Good Books Meaning

(idiomatic) Favorable regard; personal approval; kindly treatment.

Example: 1849, Charlotte Brontë, Shirley, ch. 11:
  "[D]o you like him?'"
  "Not at all, just now: his name is entirely blotted from my good books."
  "What is the matter? What has he done?"
  "My uncle and he disagree on politics," interposed the low voice of Caroline.
1870, Charles Reade, Put Yourself in His Place, ch. 6:
  [U]nfortunately, I was out of her good books, and had orders not to speak to her.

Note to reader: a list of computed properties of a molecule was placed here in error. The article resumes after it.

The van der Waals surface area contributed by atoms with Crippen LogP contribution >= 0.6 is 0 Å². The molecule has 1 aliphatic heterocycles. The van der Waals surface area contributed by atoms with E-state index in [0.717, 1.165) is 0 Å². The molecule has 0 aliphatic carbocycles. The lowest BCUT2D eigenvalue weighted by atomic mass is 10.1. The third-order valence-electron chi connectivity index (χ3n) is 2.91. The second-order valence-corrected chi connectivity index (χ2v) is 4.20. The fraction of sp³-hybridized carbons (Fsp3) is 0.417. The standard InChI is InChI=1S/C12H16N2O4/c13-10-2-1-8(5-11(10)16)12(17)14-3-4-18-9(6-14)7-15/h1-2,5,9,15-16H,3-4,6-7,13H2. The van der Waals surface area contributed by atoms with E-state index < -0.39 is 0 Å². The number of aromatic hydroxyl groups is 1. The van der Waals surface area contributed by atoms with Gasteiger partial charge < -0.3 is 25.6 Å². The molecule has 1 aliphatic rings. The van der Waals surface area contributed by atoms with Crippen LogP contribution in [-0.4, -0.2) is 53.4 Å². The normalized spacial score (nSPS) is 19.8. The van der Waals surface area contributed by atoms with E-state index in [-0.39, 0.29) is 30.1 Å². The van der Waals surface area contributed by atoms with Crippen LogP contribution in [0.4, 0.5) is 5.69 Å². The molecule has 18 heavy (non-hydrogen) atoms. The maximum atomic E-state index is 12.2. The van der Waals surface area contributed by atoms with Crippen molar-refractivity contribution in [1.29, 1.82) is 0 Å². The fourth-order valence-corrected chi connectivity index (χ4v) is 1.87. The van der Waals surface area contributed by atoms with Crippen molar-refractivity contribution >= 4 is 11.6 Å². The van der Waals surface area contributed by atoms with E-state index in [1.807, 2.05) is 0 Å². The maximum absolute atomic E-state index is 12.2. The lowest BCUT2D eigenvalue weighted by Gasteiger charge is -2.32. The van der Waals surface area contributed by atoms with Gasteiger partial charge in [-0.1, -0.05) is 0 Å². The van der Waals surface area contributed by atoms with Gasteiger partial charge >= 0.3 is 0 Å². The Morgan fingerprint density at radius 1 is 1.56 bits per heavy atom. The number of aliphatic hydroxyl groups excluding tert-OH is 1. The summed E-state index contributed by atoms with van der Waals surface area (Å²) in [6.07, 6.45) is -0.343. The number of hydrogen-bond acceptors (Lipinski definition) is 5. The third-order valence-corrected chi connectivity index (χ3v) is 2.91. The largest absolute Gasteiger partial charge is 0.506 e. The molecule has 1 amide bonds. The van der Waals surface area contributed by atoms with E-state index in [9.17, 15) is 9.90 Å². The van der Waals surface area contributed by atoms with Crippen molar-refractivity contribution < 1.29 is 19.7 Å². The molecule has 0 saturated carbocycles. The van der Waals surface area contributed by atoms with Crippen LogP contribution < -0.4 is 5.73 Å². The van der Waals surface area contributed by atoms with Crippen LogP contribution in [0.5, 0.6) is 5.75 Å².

1876, Anthony Trollope, The Prime Minister, ch. 2:
  [H]e has a cold way of looking at me which makes me think I am not in his good books.
1996 Nov. 14, Joe Lapointe, "Rangers Go Quiet Into a Bad Night," New York Times (retrieved 1 Jan 2013):
  Neil Smith, the president and general manager, said Momesso "was not in our good books" with no goals, no assists and frequent benchings for lethargic play.
2002, Mil Millington, Things My Girlfriend and I Have Argued About: A Novel, ISBN 9780812966664, (Google preview):
  "Tell them we've paid extra to apologize for the inconvenience, eh? You'll be in their good books right off."